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10p tax - We will help by increasing mininum wage!

6th May 2008
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With all the bad press for the government about abolishing the 10% tax threshold, one of the ways the government said it would help the low earners is to increase the minimum wage.

I don't know about anyone else, but how is this the government helping, its not the government who pays the minimum wage its businesses! Small businesses can no more afford to pay more to staff than the employees can to pay more tax. The main winner in this situation is the treasury!

Please discuss how would this affect you and does anyone have any ideas on how to fix this terrible situation.

Allan Pearson
www.payepeople.co.uk
Allan Pearson

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Replies (10)

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By Anonymous
06th Jun 2008 16:13

Thanks for the link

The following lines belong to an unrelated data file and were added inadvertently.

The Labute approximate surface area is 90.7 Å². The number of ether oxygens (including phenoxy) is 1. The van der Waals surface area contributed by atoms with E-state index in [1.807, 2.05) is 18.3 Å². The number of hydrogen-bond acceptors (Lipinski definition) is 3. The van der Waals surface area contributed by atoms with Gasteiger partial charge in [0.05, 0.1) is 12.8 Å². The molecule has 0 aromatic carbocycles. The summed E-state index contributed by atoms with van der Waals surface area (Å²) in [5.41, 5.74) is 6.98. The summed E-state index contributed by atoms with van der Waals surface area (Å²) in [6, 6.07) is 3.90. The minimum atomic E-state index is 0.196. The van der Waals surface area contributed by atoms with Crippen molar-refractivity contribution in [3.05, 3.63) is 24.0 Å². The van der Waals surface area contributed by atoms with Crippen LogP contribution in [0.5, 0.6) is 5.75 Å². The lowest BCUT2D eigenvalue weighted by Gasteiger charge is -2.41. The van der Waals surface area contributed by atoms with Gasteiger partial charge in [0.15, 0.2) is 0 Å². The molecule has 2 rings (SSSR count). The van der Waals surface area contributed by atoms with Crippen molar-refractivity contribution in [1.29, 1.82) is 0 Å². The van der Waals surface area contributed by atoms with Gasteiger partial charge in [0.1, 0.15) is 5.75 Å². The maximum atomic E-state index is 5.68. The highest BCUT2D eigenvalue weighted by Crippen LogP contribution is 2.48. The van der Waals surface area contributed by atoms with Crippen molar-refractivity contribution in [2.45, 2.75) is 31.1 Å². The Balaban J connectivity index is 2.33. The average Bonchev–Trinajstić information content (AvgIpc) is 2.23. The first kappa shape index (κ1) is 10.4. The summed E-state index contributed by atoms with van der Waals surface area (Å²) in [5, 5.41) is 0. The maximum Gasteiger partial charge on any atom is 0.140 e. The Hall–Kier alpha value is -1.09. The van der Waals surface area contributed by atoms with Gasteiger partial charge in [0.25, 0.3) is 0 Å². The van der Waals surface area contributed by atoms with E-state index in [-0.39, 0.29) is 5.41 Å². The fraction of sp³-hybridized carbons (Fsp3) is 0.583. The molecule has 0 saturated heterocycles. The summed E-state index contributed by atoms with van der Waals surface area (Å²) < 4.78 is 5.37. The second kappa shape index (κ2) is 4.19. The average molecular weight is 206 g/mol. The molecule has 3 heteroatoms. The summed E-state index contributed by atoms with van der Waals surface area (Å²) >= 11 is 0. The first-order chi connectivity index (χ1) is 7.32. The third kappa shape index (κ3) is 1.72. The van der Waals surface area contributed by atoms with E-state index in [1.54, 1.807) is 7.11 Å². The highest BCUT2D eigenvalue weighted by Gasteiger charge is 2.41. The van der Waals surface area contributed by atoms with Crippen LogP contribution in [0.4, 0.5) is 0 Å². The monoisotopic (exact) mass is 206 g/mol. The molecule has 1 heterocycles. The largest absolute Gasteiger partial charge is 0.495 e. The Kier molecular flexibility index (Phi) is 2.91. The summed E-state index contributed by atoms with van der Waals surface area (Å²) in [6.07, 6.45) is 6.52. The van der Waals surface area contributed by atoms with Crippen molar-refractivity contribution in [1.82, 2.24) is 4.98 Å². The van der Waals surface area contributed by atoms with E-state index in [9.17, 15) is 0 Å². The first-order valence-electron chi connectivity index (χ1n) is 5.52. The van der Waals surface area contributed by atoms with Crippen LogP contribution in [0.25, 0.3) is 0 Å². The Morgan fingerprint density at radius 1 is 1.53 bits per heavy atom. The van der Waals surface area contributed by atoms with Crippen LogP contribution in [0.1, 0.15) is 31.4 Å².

I have signed up to the petition,and sincerely hope that notice is taken. For too long NMW has massiveley outstripped inflation to the detrement of my business. Operating in the retail sector is extremely difficult at the moment particularly when we rely on high volumes to subsidise low margins. For us, we have no choice but to increase all staff bandings rate of pay in lne with NMW, otherwise the sales assistants would soon be earning more than store managers!

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By Anonymous
10th May 2008 15:05

Nichola's suggestion...
...of a U-turn on the 10p band is the simplest and fairest, with one exception. Why on earth is there any need to cut benefits to pay for it ? That in itself penalises the poor.

If the government can afford £50 billion to bail out Northern Rock, and then umpteen more billions to bail out other banks, and can also afford to keep an unsustainable proportion of our armed forces in Iraq and Afghanistan - then it can certainly afford not to impose this tax increase on the poor.

If, nevertheless, it remains unable to balance it books, here are a few more suggestions... (1) a small extra windfall tax on oil companies who are raking in the profits with current oil prices: their production costs have not increased substantially; (2) a few pence on the 40% tax band - or a 50% tax band for those on £100K upwards; (3) do a u-turn also on the main corporation tax rate and put it back to 30% (at the same time, why not also ease the plight of small companies by putting theirs back to 19%?).